ST. GEORGE – A national group calling for congressional term limits has opened a chapter in Utah. They are seeking to gain legislative and citizen support for a constitutional convention focused creating an amendment aimed at curbing the creation of career politicians.
U.S. Term Limits announced Sunday that it has launched a Utah chapter to “continue the progress that Democrats and Republicans have made to reign in the powerful in Washington, D.C. by imposing congressional term limits.”
Imposing term limits will restore trust in government and power to the people, the group said in a news release.
“This nationwide initiative to impose term limits on congress has garnered bipartisan support on the state level and on the federal level,” Justin Anderson, director of the Utah chapter, said in the release. “Accountability and transparency are not partisan issues, rather a divisive issue between the establishment and the people.”
The group argues that so-called career politicians do not represent their constituents, lack transparency and are generally opposed to progress as they support the establishment and status quo that keeps them in power.
As anyone familiar with Utah politics may guess, when the idea of term limits is brought up, mention of the state’s senior senator isn’t far behind.
Right or wrong, 83-year-old Sen. Orrin Hatch, who has served as one of Utah’s senators for 40 years and counting, is often used as an example by those who support term limits due to his longevity in congressional service.
U.S. Term Limits points to Hatch’s 1976 run for Senate against then three-term Sen. Frank Moss during which he brought up how long his opponent had served in congress.
“Senator, you have served the people of Utah for 18 years; it’s time to retire,” Hatch said to Moss at the time.
Part of Hatch’s argument for Moss was that he and other long-serving senators had lost touch with their constituents.
Over the four decades Hatch has served in the Senate, he has held various positions, and currently serves as chair of the Senate Finance Committee and as a member of the Senate Judiciary Committee. He was also made the President pro tempore of the Senate in 2015.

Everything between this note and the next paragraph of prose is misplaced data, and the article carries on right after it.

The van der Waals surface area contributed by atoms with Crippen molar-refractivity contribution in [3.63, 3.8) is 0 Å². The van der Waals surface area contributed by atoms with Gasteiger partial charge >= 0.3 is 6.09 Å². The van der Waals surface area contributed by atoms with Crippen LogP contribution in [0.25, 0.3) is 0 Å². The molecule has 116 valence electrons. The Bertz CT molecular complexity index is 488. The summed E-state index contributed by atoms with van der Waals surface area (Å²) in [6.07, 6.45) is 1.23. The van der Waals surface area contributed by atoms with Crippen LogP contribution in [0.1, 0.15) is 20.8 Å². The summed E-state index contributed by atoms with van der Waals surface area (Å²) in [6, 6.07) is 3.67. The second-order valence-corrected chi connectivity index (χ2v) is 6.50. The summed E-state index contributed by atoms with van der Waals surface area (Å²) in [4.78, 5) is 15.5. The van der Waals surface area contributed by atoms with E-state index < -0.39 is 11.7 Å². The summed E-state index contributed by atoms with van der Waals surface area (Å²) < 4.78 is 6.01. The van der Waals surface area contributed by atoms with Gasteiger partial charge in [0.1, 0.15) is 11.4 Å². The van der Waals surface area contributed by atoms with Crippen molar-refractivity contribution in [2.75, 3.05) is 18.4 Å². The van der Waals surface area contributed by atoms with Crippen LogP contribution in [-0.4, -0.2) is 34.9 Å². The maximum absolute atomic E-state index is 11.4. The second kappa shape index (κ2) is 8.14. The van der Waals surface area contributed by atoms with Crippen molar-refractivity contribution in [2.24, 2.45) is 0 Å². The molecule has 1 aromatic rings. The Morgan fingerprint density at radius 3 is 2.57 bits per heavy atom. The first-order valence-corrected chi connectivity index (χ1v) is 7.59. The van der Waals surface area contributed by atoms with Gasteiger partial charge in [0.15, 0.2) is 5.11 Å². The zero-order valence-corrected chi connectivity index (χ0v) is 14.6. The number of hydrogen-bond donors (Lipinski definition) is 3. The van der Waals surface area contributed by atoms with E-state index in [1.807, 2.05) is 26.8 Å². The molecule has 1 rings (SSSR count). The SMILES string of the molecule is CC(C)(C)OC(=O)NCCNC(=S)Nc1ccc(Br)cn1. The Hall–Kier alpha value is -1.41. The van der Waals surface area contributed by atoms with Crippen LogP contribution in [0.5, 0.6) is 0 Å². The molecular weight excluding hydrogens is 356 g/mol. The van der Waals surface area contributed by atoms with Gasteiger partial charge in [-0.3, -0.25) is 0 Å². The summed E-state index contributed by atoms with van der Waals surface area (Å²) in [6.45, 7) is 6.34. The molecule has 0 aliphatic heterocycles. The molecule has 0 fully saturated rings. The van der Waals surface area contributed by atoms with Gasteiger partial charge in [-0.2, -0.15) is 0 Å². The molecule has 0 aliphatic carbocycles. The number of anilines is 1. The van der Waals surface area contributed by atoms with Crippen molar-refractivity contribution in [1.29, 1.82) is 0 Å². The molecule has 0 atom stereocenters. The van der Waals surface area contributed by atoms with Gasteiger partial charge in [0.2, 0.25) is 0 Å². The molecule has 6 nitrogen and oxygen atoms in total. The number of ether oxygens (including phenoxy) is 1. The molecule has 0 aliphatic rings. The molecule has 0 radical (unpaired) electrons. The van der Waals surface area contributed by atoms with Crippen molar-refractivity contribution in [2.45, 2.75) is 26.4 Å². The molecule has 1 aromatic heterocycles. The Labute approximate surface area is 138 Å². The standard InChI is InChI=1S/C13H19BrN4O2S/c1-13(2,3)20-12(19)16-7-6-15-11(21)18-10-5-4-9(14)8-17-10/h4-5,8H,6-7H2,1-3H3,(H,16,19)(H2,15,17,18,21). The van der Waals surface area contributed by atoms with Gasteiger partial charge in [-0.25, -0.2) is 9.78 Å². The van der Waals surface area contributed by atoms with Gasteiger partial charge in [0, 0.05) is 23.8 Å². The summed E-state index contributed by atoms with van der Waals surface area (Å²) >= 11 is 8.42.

“Sen. Hatch has accumulated three of the most valuable commodities in D.C.: seniority, a history of bipartisan success and a great title,” Kirk Jowers, head of the Hinckley Institute of Politics at the University of Utah, told the Deseret News when Hatch was made the president pro tempore in January 2015.
Hatch announced last fall he is considering running for an eighth term and has since solidified that consideration.
“I’m planning on running again, there’s no question about that,” Hatch told Fox 13 News in April.
Still, in a poll by The Salt Lake Tribune and the University of Utah’s Hinkley Institute of Politics that published last month, a majority of Utahns polled said they didn’t want Hatch to run for another term.
“We have the discussion among Utahns who overwhelmingly want Hatch to retire,” Anderson told St. George News Tuesday.
Nearly 8-in-10 Utahns polled – 78 percent overall – would like to see Hatch retire. The poll involved 614 registered Utah voters and has a margin for error of 3.95 percent.
While U.S. Term Limits isn’t specifically targeting Hatch with the opening of the Utah chapter, Anderson said, he is nonetheless seen as a prime example for why term limits are needed.
However, Hatch’s Office argues there already are term limits at play in congress, and they are enacted by the voters.
“The Constitution already provides term limits: they‘re called elections,” Matt Whitlock, a spokesman for Hatch’s office, told The Salt Lake Tribune. “The people of Utah have consistently shown that they support the Constitution as written. Utah’s voters can make their own decisions regarding who represents them in Congress, and they do so without the patronization of out-of-state interest groups who think they know better.”
Nevertheless, Anderson said term limits are widely supported in Utah and across the country. He cited an October 2016 poll published by Utah Policy that 88 percent of Utahns favor the term limits for their congressional representatives.
U.S. Term Limits hopes to work with the Utah Legislature to pass a resolution to support an Article V constitutional convention in which a term limits amendment may be crafted and ratified by third-thirds of the state legislatures.
“This is not the left versus the right,” Anderson said. “Rather, this is the establishment versus the constituents.”
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